WHEN ADVANCED MATRIX Technology Inc. was ready to produce its new line of printers, it did something many manufacturers are doing nowadays. It teamed up with an offshore partner, Singapore-based Lam Soon, which could help hold down production costs. But Advanced Matrix got something else, too: lots of money from Lam Soon, which became the new majority stockholder in the cash-poor company.

While many foreigners are purchasing Treasury securities, some Far Eastern concerns are buying into U.S. enterprises. "I'm getting several business plans a week, most of which are not even solicited," says Eldridge Wood, president of Inter-Pacific Capital Corp., which handled the Lam Soon deal. "By owning part of an American business, [foreign companies] realize they will have access to continuing R&D developments. For U.S. companies, it means a source of funds that is different from venture capital."

The list of foreign buyers -- many of them family-owned businesses -- seems to grow every month:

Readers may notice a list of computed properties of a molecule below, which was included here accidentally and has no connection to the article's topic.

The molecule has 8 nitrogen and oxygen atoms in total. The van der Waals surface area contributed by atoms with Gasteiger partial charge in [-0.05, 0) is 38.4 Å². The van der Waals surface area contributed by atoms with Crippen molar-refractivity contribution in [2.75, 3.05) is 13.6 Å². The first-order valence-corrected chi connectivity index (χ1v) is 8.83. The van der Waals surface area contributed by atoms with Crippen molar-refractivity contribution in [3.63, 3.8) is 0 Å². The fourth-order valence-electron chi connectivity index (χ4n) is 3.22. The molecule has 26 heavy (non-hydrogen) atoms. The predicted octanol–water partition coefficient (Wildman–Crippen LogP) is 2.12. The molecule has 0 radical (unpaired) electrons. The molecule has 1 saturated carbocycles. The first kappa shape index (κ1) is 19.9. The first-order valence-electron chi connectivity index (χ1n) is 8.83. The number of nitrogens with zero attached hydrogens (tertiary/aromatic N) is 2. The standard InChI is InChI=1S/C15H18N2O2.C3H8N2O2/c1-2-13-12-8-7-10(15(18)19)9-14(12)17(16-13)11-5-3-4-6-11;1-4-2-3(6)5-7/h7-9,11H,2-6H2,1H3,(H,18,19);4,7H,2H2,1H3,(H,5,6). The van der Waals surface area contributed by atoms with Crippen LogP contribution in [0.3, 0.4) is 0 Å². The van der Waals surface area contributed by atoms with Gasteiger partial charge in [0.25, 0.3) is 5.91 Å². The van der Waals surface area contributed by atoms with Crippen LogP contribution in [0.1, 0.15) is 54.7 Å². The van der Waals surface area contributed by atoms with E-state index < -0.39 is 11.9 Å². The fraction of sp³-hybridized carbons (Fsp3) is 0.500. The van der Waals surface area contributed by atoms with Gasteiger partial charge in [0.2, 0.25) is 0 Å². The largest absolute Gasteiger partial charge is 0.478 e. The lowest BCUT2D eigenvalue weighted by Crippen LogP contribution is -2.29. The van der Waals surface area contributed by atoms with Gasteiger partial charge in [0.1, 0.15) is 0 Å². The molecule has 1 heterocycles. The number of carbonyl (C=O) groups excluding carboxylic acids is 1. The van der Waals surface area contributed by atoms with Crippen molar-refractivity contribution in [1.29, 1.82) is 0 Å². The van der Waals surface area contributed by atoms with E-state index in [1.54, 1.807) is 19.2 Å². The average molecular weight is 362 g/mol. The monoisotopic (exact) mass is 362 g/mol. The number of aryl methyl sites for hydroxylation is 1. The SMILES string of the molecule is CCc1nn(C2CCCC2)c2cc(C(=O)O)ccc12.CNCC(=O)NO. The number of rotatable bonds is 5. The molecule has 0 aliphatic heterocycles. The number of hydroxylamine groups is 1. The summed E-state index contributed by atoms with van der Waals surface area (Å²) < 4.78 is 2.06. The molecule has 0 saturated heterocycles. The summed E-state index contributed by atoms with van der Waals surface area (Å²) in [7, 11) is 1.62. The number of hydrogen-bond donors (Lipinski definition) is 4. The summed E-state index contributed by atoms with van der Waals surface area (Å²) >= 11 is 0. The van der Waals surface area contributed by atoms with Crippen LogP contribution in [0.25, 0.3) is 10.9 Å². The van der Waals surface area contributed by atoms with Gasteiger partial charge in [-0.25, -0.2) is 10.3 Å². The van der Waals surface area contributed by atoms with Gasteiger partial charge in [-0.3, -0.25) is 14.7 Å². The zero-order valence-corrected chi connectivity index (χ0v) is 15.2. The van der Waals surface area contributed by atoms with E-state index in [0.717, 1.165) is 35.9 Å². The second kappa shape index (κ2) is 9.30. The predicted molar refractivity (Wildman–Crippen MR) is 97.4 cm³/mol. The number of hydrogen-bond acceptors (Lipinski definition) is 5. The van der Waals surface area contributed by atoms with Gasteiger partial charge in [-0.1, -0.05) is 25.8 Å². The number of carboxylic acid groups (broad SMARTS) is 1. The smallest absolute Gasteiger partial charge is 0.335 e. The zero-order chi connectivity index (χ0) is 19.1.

* Eric Tang, of Hong Kong, took a "major" equity position in Vector Graphic Inc., a troubled computer maker.

* Ching Fong Investments USA, an affiliate of Ching Fong Investments Ltd., of Taiwan, bought Magnex Corp., a maker of disk-drive parts.

* The Mellow Group, of Taiwan, is buying a minority interest in Osborne Computer Corp.

Family-owned companies, though, are often slow-moving. "There's no doubt the young executives want to diversify," says Bill Wells, an attorney with Graham & James, specializing in foreign investments. "But they still go back to their fathers, who tell them, 'Watch out."